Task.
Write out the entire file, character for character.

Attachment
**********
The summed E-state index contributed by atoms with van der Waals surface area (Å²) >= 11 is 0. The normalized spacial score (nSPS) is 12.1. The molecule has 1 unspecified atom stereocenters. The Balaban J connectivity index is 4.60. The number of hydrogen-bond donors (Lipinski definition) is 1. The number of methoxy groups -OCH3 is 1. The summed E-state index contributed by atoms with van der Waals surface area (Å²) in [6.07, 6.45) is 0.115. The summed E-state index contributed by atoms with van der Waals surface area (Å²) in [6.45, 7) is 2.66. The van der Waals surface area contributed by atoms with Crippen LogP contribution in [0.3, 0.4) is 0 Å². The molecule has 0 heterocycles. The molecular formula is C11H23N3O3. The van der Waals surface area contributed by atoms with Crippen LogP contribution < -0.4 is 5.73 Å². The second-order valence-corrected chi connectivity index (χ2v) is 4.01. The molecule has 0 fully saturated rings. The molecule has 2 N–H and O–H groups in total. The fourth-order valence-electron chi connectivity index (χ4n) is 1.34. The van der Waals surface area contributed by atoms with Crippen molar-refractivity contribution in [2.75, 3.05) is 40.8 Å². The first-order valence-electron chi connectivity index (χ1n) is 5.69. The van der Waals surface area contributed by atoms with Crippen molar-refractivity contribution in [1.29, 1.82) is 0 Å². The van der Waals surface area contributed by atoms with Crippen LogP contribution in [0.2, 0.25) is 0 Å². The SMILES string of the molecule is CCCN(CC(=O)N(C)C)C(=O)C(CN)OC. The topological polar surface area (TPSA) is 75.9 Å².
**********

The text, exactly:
The summed E-state index contributed by atoms with van der Waals surface area (Å²) >= 11 is 0. The normalized spacial score (nSPS) is 12.1. The molecule has 1 unspecified atom stereocenters. The Balaban J connectivity index is 4.60. The number of hydrogen-bond donors (Lipinski definition) is 1. The number of methoxy groups -OCH3 is 1. The summed E-state index contributed by atoms with van der Waals surface area (Å²) in [6.07, 6.45) is 0.115. The summed E-state index contributed by atoms with van der Waals surface area (Å²) in [6.45, 7) is 2.66. The van der Waals surface area contributed by atoms with Crippen LogP contribution in [0.3, 0.4) is 0 Å². The molecule has 0 heterocycles. The molecular formula is C11H23N3O3. The van der Waals surface area contributed by atoms with Crippen LogP contribution < -0.4 is 5.73 Å². The second-order valence-corrected chi connectivity index (χ2v) is 4.01. The molecule has 0 fully saturated rings. The molecule has 2 N–H and O–H groups in total. The fourth-order valence-electron chi connectivity index (χ4n) is 1.34. The van der Waals surface area contributed by atoms with Crippen molar-refractivity contribution in [2.75, 3.05) is 40.8 Å². The first-order valence-electron chi connectivity index (χ1n) is 5.69. The van der Waals surface area contributed by atoms with Crippen molar-refractivity contribution in [1.29, 1.82) is 0 Å². The van der Waals surface area contributed by atoms with Crippen LogP contribution in [0.2, 0.25) is 0 Å². The SMILES string of the molecule is CCCN(CC(=O)N(C)C)C(=O)C(CN)OC. The topological polar surface area (TPSA) is 75.9 Å².